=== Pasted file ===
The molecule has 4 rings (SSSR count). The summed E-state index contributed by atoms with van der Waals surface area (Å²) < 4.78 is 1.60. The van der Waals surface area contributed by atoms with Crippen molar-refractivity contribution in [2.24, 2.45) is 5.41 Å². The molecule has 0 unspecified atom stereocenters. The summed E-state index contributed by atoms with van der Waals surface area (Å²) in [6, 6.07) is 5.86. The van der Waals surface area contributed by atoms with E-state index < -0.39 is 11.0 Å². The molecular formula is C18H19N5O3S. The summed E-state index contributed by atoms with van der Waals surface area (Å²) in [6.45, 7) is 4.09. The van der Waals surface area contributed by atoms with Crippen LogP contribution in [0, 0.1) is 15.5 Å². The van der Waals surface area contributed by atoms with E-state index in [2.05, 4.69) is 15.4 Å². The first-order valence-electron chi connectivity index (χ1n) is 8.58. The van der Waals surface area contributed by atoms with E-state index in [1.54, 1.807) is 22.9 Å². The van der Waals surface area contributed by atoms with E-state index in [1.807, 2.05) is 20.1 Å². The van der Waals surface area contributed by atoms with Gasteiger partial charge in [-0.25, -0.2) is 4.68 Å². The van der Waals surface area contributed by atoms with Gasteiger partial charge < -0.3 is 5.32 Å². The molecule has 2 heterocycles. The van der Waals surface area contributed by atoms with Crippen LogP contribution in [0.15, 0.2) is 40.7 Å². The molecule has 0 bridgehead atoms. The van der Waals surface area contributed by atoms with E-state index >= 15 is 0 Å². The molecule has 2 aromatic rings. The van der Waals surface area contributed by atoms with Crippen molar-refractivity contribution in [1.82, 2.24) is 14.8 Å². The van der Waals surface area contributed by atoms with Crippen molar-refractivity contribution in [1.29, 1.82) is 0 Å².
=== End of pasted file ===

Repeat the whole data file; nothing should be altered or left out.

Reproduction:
The molecule has 4 rings (SSSR count). The summed E-state index contributed by atoms with van der Waals surface area (Å²) < 4.78 is 1.60. The van der Waals surface area contributed by atoms with Crippen molar-refractivity contribution in [2.24, 2.45) is 5.41 Å². The molecule has 0 unspecified atom stereocenters. The summed E-state index contributed by atoms with van der Waals surface area (Å²) in [6, 6.07) is 5.86. The van der Waals surface area contributed by atoms with E-state index < -0.39 is 11.0 Å². The molecular formula is C18H19N5O3S. The summed E-state index contributed by atoms with van der Waals surface area (Å²) in [6.45, 7) is 4.09. The van der Waals surface area contributed by atoms with Crippen LogP contribution in [0, 0.1) is 15.5 Å². The van der Waals surface area contributed by atoms with E-state index in [2.05, 4.69) is 15.4 Å². The first-order valence-electron chi connectivity index (χ1n) is 8.58. The van der Waals surface area contributed by atoms with E-state index in [1.54, 1.807) is 22.9 Å². The van der Waals surface area contributed by atoms with E-state index in [1.807, 2.05) is 20.1 Å². The van der Waals surface area contributed by atoms with Gasteiger partial charge in [-0.25, -0.2) is 4.68 Å². The van der Waals surface area contributed by atoms with Gasteiger partial charge < -0.3 is 5.32 Å². The molecule has 2 heterocycles. The van der Waals surface area contributed by atoms with Crippen LogP contribution in [0.15, 0.2) is 40.7 Å². The molecule has 0 bridgehead atoms. The van der Waals surface area contributed by atoms with E-state index >= 15 is 0 Å². The molecule has 2 aromatic rings. The van der Waals surface area contributed by atoms with Crippen molar-refractivity contribution in [1.82, 2.24) is 14.8 Å². The van der Waals surface area contributed by atoms with Crippen molar-refractivity contribution in [1.29, 1.82) is 0 Å².